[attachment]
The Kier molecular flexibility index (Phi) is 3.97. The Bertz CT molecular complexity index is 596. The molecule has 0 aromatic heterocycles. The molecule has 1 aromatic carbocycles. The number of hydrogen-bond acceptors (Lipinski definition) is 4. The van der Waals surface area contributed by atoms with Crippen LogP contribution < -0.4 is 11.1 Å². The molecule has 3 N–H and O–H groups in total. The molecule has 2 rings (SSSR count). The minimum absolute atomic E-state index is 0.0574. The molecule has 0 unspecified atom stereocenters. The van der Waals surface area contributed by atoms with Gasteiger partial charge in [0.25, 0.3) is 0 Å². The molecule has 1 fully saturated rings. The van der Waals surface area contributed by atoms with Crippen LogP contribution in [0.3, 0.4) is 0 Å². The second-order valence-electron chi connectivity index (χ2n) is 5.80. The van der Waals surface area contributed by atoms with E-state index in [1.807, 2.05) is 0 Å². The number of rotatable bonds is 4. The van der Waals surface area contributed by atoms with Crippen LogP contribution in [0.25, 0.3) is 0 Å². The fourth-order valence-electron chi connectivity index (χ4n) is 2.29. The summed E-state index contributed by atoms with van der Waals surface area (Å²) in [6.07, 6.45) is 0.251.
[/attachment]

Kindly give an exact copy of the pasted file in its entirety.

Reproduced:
The Kier molecular flexibility index (Phi) is 3.97. The Bertz CT molecular complexity index is 596. The molecule has 0 aromatic heterocycles. The molecule has 1 aromatic carbocycles. The number of hydrogen-bond acceptors (Lipinski definition) is 4. The van der Waals surface area contributed by atoms with Crippen LogP contribution < -0.4 is 11.1 Å². The molecule has 3 N–H and O–H groups in total. The molecule has 2 rings (SSSR count). The minimum absolute atomic E-state index is 0.0574. The molecule has 0 unspecified atom stereocenters. The van der Waals surface area contributed by atoms with Gasteiger partial charge in [0.25, 0.3) is 0 Å². The molecule has 1 fully saturated rings. The van der Waals surface area contributed by atoms with Crippen LogP contribution in [0.3, 0.4) is 0 Å². The second-order valence-electron chi connectivity index (χ2n) is 5.80. The van der Waals surface area contributed by atoms with E-state index in [1.807, 2.05) is 0 Å². The number of rotatable bonds is 4. The van der Waals surface area contributed by atoms with Crippen LogP contribution in [0.25, 0.3) is 0 Å². The fourth-order valence-electron chi connectivity index (χ4n) is 2.29. The summed E-state index contributed by atoms with van der Waals surface area (Å²) in [6.07, 6.45) is 0.251.